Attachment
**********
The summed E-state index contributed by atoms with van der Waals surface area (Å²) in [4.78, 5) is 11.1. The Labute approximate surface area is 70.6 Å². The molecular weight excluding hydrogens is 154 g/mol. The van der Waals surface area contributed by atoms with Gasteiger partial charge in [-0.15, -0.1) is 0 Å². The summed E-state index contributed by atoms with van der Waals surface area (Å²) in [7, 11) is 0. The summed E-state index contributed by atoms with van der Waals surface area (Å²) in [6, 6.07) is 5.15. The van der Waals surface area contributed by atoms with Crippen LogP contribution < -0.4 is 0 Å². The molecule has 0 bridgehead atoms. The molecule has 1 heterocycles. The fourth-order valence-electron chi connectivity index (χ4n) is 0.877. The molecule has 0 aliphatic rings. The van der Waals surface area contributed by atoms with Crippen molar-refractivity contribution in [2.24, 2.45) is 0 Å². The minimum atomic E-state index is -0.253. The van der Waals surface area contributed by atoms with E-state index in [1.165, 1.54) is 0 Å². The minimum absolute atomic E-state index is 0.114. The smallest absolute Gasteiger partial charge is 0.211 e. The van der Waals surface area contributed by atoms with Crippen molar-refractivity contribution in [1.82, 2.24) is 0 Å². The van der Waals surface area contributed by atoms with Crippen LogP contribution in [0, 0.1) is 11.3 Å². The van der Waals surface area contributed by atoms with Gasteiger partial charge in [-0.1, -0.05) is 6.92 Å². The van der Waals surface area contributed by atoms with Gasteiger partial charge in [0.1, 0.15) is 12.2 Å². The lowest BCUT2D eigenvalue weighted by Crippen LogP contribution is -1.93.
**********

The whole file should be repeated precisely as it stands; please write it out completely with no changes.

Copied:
The summed E-state index contributed by atoms with van der Waals surface area (Å²) in [4.78, 5) is 11.1. The Labute approximate surface area is 70.6 Å². The molecular weight excluding hydrogens is 154 g/mol. The van der Waals surface area contributed by atoms with Gasteiger partial charge in [-0.15, -0.1) is 0 Å². The summed E-state index contributed by atoms with van der Waals surface area (Å²) in [7, 11) is 0. The summed E-state index contributed by atoms with van der Waals surface area (Å²) in [6, 6.07) is 5.15. The van der Waals surface area contributed by atoms with Crippen LogP contribution < -0.4 is 0 Å². The molecule has 0 bridgehead atoms. The molecule has 1 heterocycles. The fourth-order valence-electron chi connectivity index (χ4n) is 0.877. The molecule has 0 aliphatic rings. The van der Waals surface area contributed by atoms with Crippen molar-refractivity contribution in [2.24, 2.45) is 0 Å². The minimum atomic E-state index is -0.253. The van der Waals surface area contributed by atoms with E-state index in [1.165, 1.54) is 0 Å². The minimum absolute atomic E-state index is 0.114. The smallest absolute Gasteiger partial charge is 0.211 e. The van der Waals surface area contributed by atoms with Crippen molar-refractivity contribution in [1.82, 2.24) is 0 Å². The van der Waals surface area contributed by atoms with Crippen LogP contribution in [0, 0.1) is 11.3 Å². The van der Waals surface area contributed by atoms with Gasteiger partial charge in [-0.1, -0.05) is 6.92 Å². The van der Waals surface area contributed by atoms with Gasteiger partial charge in [0.1, 0.15) is 12.2 Å². The lowest BCUT2D eigenvalue weighted by Crippen LogP contribution is -1.93.